UPDATE: More in my Oct. 25, 2015 Philadelphia Inquirer column here. EARLIER: Vanguard Group on Thursday told around 2,100 U.S. staff -- 15% of the Malvern-based investment giant's global 14,200 "Crew" -- that they are now non-exempt hourly (not "exempt" salaried) employees, and this may affect their take-home pay.
Vanguard "reclassified certain jobs as overtime eligible, due in part to the anticipated Department of Labor regulatory changes, along with broader changes to our job classification structure," Vanguard spokeswoman Arianna Stefanoni Sherlock told me. Vanguard, which has more than $3 trillion in assets, is the largest private employer in Chester County. More on Labor Department overtime proposals here.
Will this result in Vanguard actually increasing pay and boosting costs? "It's not going to impact expense ratios," Sherlock said in an email. Will these workers lose their year-end bonuses, raises, Partnership plan eligibility, work-from-home arrangements? Can they count on getting assigned overtime hours, will many of those 2,100 employees end up making less money? Sherlock said the company won't comment on compensation, but will continue, she added, to offer competitive packages..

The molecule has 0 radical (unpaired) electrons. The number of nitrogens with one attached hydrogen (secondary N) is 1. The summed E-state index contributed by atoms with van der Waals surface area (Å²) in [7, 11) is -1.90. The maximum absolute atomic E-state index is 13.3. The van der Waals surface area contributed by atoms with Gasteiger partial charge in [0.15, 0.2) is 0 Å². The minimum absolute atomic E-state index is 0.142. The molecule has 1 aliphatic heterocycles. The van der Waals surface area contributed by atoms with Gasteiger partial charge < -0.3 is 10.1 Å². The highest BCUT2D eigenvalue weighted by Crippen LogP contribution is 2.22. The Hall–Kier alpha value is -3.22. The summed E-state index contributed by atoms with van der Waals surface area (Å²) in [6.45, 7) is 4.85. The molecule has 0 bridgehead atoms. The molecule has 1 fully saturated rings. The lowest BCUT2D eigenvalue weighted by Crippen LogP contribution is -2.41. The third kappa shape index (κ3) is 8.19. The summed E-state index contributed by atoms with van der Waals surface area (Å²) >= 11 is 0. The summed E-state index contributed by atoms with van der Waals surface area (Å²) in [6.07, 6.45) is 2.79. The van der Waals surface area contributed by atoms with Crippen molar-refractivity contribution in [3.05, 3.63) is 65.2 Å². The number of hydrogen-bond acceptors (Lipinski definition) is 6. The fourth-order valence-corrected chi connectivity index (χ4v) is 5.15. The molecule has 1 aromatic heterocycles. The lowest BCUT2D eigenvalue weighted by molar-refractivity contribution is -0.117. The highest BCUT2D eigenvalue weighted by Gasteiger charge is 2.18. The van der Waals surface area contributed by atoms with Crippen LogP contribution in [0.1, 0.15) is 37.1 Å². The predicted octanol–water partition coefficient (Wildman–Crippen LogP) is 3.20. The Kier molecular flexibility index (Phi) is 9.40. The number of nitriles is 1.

"It's good if it's something Vanguard employees want," said Dan Wiener, publisher of the Independent Adviser for Vanguard Investors newsletter. "If it's something they don't like, that's bad for customers," he added.